Booked and busy - The novels and non-fiction to add to your reading list
If your New Year’s resolutions include ‘read more proper books’ here’s a stack for you to pre-order. Really Good, Actually, the darkly comic debut by Schitt’s Creek writer Monica Heisey, is (out on 17 Jan) and already being talked about as one of the books of the year. Other must-read debuts to watch out for include Nothing Special (out in March), a novel set against the wild 1960s backdrop of Andy Warhol’s Factory, penned by acclaimed short story writer Nicole Flattery (Sally Rooney is a fan). While Ada’s Realm, the first novel by British award-winner Sharon Dodua Otoo follows four women, all called Ada, across times and countries ranging from 1450s Ghana to present-day Berlin.
The #darkacademia trend on TikTok is re ected in Heather Darwent’s The Things We Do to Our Friends and Katy Hays’ The Cloisters, both gunning to be the next The Secret History. And expect Ukraine to permeate the shelves this year as we all strive to understand more about the conflict and its impact. If you only read one, it’s likely to be Victoria Berezko-Frolova’s Red Sirens. Written well before Putin’s invasion, it tells the story of her family across four Ukranian generations sparked a seven- way publishing bidding war.
Another memoir we’re intrigued by is Transitional by model and trans activist Munroe Bergdorf, which draws on her own experience of gender transitioning to give invaluable insight into this hot button debate. While American Psycho author Bret Easton Ellis’s first novel in 13 years, The Shards (17 Jan), looks like a typically provocative and graphic fact/fiction semi-memoir of his life as a 17-year-old. And if you fancy something a little lighter, our guilty pleasure for February is Looking Out For Love, latest fruity romcom by the new Jilly Cooper aka Sophia Money-Coutts - and yes, that is her actual name.
Orders Up - The restaurants to book in 2023
With more than a third of the UK’s pubs, hotels and restaurants expected to be out of business, or operating at a loss, as 2023 begins, due to spiralling energy and food costs, eating out feels positively philanthropic these days. (At least that’s what we tell ourselves.) So what’s on this year’s menu?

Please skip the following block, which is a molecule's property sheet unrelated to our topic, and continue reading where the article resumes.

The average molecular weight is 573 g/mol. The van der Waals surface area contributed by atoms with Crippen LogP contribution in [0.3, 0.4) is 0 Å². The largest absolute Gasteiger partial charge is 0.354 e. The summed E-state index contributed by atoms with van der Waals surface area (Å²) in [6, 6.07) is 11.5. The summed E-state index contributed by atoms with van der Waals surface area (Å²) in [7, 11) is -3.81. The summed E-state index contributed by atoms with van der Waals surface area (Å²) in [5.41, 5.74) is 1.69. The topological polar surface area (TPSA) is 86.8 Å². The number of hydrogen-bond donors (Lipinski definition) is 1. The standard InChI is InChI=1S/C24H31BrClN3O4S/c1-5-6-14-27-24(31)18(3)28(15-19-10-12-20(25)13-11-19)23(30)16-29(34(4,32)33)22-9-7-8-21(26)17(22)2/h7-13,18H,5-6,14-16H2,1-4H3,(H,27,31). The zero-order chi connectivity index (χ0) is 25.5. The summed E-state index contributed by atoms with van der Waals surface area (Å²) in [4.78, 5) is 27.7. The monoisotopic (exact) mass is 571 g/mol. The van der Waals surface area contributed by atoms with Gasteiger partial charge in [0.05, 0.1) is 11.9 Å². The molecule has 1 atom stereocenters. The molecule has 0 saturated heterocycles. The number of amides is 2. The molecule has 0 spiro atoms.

Foodie forecasters are predicting Colombian and Kurdish flavours will be on everyone’s lips and the craze for West African food will continue to rage. Ikoyi already boasts two Michelin stars for its sophisticated Sub-Saharan cuisine and is one of only two UK eateries on the World’s 50 Best Restaurants list. It’s now upping sticks from St James’s Market to 180 The Strand next to current hotspot Toklas (mind-blowing Mediterranean with a scrumptious bakery and huge terrace – just go).
Elsewhere the increased financial risk in opening new ventures explains the surging trend for food halls. Manchester’s Escape To Freight Island is the new model: offering live music, DJs and comedy as well as boundary pushing food and drink choices. Expect BoxHall, the new Boxpark spin-off launching soon in London’s Liverpool Street, to follow suit.
And if you want a tasty London neighbourhood to check out, take a trip to Queen’s Park. Here you’ll find Carmel, the candlelit North African/ East Mediterranean from the team behind East London fire and smoke shop Berber & Q. There’s also chic Aussie eaterie Milk Beach and joining them in 2023 is Lino, the low-waste Farringdon favourite who’ll be relocating to NW6.
And, in general, expect menus bristling with humble (ie cheap) ingredients, as chefs get creative in the cost of living crisis - carrot top and fox spleen stew anyone?
The Stack World hand picks the places to be, the things to see, and the movies you won't want to miss this year. This article is from the second edition of The Stack World Newspaper
By Larushka Ivan-Zadeh